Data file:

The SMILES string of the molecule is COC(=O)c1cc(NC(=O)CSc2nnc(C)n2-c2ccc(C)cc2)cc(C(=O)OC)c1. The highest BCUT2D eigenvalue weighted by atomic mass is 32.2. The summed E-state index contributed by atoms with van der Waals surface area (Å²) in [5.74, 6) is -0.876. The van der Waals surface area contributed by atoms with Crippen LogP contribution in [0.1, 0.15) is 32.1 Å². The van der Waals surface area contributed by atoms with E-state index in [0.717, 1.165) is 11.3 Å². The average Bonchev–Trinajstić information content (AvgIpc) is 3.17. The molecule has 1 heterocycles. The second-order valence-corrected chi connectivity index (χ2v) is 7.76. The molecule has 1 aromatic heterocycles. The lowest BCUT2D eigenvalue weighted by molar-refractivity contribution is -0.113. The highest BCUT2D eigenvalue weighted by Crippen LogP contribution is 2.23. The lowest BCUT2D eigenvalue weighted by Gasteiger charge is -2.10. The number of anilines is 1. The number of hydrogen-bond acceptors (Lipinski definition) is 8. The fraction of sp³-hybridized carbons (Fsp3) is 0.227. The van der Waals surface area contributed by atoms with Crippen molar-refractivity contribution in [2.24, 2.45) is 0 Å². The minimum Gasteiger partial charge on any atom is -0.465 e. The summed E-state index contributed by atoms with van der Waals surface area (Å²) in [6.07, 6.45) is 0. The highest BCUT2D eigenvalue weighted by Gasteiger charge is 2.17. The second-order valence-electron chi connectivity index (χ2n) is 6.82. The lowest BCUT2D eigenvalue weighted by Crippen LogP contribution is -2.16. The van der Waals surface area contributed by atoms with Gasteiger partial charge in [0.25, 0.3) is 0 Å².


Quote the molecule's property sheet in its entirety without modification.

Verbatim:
The SMILES string of the molecule is COC(=O)c1cc(NC(=O)CSc2nnc(C)n2-c2ccc(C)cc2)cc(C(=O)OC)c1. The highest BCUT2D eigenvalue weighted by atomic mass is 32.2. The summed E-state index contributed by atoms with van der Waals surface area (Å²) in [5.74, 6) is -0.876. The van der Waals surface area contributed by atoms with Crippen LogP contribution in [0.1, 0.15) is 32.1 Å². The van der Waals surface area contributed by atoms with E-state index in [0.717, 1.165) is 11.3 Å². The average Bonchev–Trinajstić information content (AvgIpc) is 3.17. The molecule has 1 heterocycles. The second-order valence-corrected chi connectivity index (χ2v) is 7.76. The molecule has 1 aromatic heterocycles. The lowest BCUT2D eigenvalue weighted by molar-refractivity contribution is -0.113. The highest BCUT2D eigenvalue weighted by Crippen LogP contribution is 2.23. The lowest BCUT2D eigenvalue weighted by Gasteiger charge is -2.10. The number of anilines is 1. The number of hydrogen-bond acceptors (Lipinski definition) is 8. The fraction of sp³-hybridized carbons (Fsp3) is 0.227. The van der Waals surface area contributed by atoms with Crippen molar-refractivity contribution in [2.24, 2.45) is 0 Å². The minimum Gasteiger partial charge on any atom is -0.465 e. The summed E-state index contributed by atoms with van der Waals surface area (Å²) in [6.07, 6.45) is 0. The highest BCUT2D eigenvalue weighted by Gasteiger charge is 2.17. The second-order valence-electron chi connectivity index (χ2n) is 6.82. The lowest BCUT2D eigenvalue weighted by Crippen LogP contribution is -2.16. The van der Waals surface area contributed by atoms with Gasteiger partial charge in [0.25, 0.3) is 0 Å².